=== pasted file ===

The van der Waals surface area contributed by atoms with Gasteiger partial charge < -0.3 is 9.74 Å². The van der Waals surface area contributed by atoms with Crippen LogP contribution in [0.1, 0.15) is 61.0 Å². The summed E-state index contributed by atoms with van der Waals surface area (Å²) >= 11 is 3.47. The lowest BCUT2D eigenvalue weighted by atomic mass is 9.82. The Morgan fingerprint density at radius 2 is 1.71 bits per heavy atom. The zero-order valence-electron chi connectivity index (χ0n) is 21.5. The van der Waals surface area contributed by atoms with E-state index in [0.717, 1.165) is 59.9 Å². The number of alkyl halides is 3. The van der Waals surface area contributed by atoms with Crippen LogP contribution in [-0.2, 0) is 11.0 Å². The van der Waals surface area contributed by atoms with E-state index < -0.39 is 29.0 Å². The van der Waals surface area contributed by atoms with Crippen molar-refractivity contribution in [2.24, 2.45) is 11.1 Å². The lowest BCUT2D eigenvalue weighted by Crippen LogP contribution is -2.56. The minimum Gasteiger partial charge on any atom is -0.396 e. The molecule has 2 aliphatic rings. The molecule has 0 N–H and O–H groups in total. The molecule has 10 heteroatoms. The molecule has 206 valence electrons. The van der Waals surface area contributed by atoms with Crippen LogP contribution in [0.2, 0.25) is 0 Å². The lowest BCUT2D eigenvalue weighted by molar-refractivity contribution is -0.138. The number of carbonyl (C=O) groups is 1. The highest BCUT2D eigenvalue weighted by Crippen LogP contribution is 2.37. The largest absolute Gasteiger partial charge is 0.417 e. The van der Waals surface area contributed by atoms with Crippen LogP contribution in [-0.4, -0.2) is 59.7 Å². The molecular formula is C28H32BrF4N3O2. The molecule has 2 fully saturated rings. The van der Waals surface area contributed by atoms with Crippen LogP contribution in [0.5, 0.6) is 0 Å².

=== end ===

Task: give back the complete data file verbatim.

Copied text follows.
The van der Waals surface area contributed by atoms with Gasteiger partial charge < -0.3 is 9.74 Å². The van der Waals surface area contributed by atoms with Crippen LogP contribution in [0.1, 0.15) is 61.0 Å². The summed E-state index contributed by atoms with van der Waals surface area (Å²) >= 11 is 3.47. The lowest BCUT2D eigenvalue weighted by atomic mass is 9.82. The Morgan fingerprint density at radius 2 is 1.71 bits per heavy atom. The zero-order valence-electron chi connectivity index (χ0n) is 21.5. The van der Waals surface area contributed by atoms with E-state index in [0.717, 1.165) is 59.9 Å². The number of alkyl halides is 3. The van der Waals surface area contributed by atoms with Crippen LogP contribution in [-0.2, 0) is 11.0 Å². The van der Waals surface area contributed by atoms with E-state index < -0.39 is 29.0 Å². The van der Waals surface area contributed by atoms with Crippen molar-refractivity contribution in [2.24, 2.45) is 11.1 Å². The lowest BCUT2D eigenvalue weighted by Crippen LogP contribution is -2.56. The minimum Gasteiger partial charge on any atom is -0.396 e. The molecule has 2 aliphatic rings. The molecule has 0 N–H and O–H groups in total. The molecule has 10 heteroatoms. The molecule has 206 valence electrons. The van der Waals surface area contributed by atoms with Crippen LogP contribution in [0.2, 0.25) is 0 Å². The lowest BCUT2D eigenvalue weighted by molar-refractivity contribution is -0.138. The number of carbonyl (C=O) groups is 1. The highest BCUT2D eigenvalue weighted by Crippen LogP contribution is 2.37. The largest absolute Gasteiger partial charge is 0.417 e. The van der Waals surface area contributed by atoms with Crippen LogP contribution in [-0.4, -0.2) is 59.7 Å². The molecular formula is C28H32BrF4N3O2. The molecule has 2 fully saturated rings. The van der Waals surface area contributed by atoms with Crippen LogP contribution in [0.5, 0.6) is 0 Å².